Pleasure to watch a positive Sachin: Pujara
If Team India are to pick one massive positive from their batting struggles since the retirements of Rahul Dravid and VVS Laxman, it has to be the advent of Cheteshwar Pujara. The unassuming and focused young man was the only Indian batsman to stand up to the English bowlers during the home Test series defeat last year.
With India reeling with the loss of their openers for 11 runs in the ongoing Chennai Test, it was Pujara who once again came to the team’s rescue. For company, he had a back-in-form Sachin Tendulkar.
Together, the oldest and the youngest batsman of Team India put up 93 runs to dig India out of the hole. “At 11 for 2, it was really important for us to build a partnership and the one between Sachin paaji and me was very crucial to set up the innings,” Pujara said at the end of the day.
Since finding his settled place in the Test team, Pujara had never seen Tendulkar bat in a Test match with the authority he’s been known for. But the way the master went about his innings today, gave his young batting partner a first-hand experience of watching Tendulkar at his best from the other end.
“When Sachin paaji came in to bat, he was on the mark right from the first ball. He got three boundaries in the first over itself. I have never seen him in such positive mindset before. It was a pleasure watching him bat today,” Pujara gushed.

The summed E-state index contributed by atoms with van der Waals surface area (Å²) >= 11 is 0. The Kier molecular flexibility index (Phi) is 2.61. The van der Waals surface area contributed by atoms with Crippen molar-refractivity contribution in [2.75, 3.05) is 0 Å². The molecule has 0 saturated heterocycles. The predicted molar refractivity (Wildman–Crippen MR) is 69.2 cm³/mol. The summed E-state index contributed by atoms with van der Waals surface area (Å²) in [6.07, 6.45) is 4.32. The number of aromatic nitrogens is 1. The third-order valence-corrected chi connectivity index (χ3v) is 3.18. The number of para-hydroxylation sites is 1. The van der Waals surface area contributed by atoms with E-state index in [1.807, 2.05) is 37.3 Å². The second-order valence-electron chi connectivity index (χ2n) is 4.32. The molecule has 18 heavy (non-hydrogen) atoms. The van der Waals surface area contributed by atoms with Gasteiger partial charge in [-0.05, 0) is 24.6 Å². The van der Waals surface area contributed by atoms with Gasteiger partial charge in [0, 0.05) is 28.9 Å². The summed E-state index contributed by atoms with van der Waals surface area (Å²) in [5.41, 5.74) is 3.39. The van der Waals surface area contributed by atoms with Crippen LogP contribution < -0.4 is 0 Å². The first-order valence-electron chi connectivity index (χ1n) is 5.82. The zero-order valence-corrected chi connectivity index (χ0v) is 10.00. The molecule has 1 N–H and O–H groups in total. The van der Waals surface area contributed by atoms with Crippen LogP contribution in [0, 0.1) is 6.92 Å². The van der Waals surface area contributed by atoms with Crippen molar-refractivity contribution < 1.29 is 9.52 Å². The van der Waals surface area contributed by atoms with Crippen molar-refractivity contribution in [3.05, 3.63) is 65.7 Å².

With both batsmen going strong, Pujara fell against the run of play to a ball from James Pattinson that kept a little low. Pujara, however, refused to cite the uneven bounce as an excuse, admitted that he lost the ball when it was half way through from the bowler’s hand.
“On the Indian wickets you expect uneven bounce. We’re used to it so it’s not a big problem for us,” Pujara said. “The ball I got out to kept a little low but the reason I got out was that I was a little late on the ball as I couldn’t sight the ball after it was half way through.”
Pujara said the Indian batsmen were prepared to counter the reverse swing, given that was the main weapon for the pace-packed Australian attack.
“They were getting the ball to reverse but we were prepared for it. We knew that with a pace-heavy attack they will rely a lot on reverse swing as in the Indian conditions there’s not much of seam movement. They were trying to get the ball as early as possible so they could reverse it.
“During the partnership we were talking about how the ball was moving after the reverse swing started to happen. We spoke which way each bowler got the ball to move – in or away. That communication was really important while batting,” he said.
Pujara rated Pattinson, who picked all three Indian wickets to fall on the day, as Australia’s best bowler so far.